A quick note on the House (not the Senate!) passing the Financial Overhaul bill: The legislation includes significant reforms to monitor systemic risk, improve stability of the financial markets, establish and administer a new agency, the Consumer Financial Protection Agency, that will be responsible for regulation and enforcement of consumer protection laws, and reform laws governing capital markets and credit reporting agencies. The House voted against an amendment that would have permitted bankruptcy judges to modify ("cram down") mortgages during Chapter 13 bankruptcy proceedings. READ MORE

For all the processors and appraisers out there, HUD will accept Fannie's Appraisal Form 1004D for Value Recertifications after January 1st. The form does two things: extend the validity period of an existing appraisal that is due to expire or has expired, and report the completion of a repair and/or the satisfaction of requirements and conditions noted in the original appraisal report referenced in the header of the Summary Appraisal Update and/or Completion Report. Starting in January, basically, appraisals are only valid for 120 days instead of 180 days for existing construction and 12 months for all proposed and under construction cases. Hopefully the recertification form will save the borrowers the expense of having to pay for a second appraisal and will save lenders time from having to wait for a new appraisal. But it is not a panacea: if the property value has been determined to have declined since the original appraisal, or building improvements can't be seen from the street, or the exterior has seen significant changes, the 1004D form can't be used. Just what we need: more subjectivity!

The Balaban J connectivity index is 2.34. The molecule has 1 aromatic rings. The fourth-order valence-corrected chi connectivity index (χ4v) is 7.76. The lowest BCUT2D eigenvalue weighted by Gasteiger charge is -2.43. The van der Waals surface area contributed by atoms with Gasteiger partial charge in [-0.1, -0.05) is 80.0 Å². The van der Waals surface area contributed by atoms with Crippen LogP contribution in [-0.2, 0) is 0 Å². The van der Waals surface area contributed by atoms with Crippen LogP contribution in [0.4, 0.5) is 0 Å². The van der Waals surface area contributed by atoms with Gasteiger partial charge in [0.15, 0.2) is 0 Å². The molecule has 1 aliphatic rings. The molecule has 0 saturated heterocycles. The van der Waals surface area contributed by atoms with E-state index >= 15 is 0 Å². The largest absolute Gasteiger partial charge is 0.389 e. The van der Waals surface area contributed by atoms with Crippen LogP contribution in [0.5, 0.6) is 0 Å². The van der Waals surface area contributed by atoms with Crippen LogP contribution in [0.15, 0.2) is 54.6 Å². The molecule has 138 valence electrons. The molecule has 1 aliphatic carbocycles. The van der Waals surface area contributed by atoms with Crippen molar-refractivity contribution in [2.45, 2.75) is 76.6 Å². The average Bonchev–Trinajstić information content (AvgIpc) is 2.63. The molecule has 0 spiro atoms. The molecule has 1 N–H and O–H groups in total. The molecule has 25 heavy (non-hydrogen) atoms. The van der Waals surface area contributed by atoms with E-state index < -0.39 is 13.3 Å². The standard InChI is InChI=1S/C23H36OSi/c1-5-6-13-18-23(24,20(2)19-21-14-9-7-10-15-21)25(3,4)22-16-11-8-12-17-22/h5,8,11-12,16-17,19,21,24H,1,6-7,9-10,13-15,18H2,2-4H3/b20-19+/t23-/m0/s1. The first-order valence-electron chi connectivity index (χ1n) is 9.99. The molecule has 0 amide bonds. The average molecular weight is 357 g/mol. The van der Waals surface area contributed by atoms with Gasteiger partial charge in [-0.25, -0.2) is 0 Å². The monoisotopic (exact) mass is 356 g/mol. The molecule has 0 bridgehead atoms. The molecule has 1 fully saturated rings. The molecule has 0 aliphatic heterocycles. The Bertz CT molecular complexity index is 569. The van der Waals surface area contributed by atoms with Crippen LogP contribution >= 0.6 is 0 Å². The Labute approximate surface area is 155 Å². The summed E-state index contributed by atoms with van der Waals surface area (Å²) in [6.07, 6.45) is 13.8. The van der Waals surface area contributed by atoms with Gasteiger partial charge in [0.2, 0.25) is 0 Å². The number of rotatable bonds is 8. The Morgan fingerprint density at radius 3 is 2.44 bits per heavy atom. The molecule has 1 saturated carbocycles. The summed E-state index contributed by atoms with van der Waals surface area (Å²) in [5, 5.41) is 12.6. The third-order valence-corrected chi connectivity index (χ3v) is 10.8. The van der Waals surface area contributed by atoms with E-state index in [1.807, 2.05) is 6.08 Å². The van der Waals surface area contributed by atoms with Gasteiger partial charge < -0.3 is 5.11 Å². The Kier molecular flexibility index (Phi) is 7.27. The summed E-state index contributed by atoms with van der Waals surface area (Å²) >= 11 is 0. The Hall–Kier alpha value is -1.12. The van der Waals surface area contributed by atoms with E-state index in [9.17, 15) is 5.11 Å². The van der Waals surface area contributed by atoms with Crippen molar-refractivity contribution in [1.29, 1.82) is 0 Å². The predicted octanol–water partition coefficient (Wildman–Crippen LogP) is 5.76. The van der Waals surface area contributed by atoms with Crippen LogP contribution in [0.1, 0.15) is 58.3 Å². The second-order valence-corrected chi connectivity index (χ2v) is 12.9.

Lock Desks seem to be in the holiday mood, or, at least, the loans are not being locked or sold (doubtful). Wall Street traders reported a slow Monday. Of course the Fed is in buying, but they report that money managers, hedge funds, servicers, and Asia have been quiet. Of course companies in the servicing business will benefit, since their existing portfolio of loans will be on their books for a while.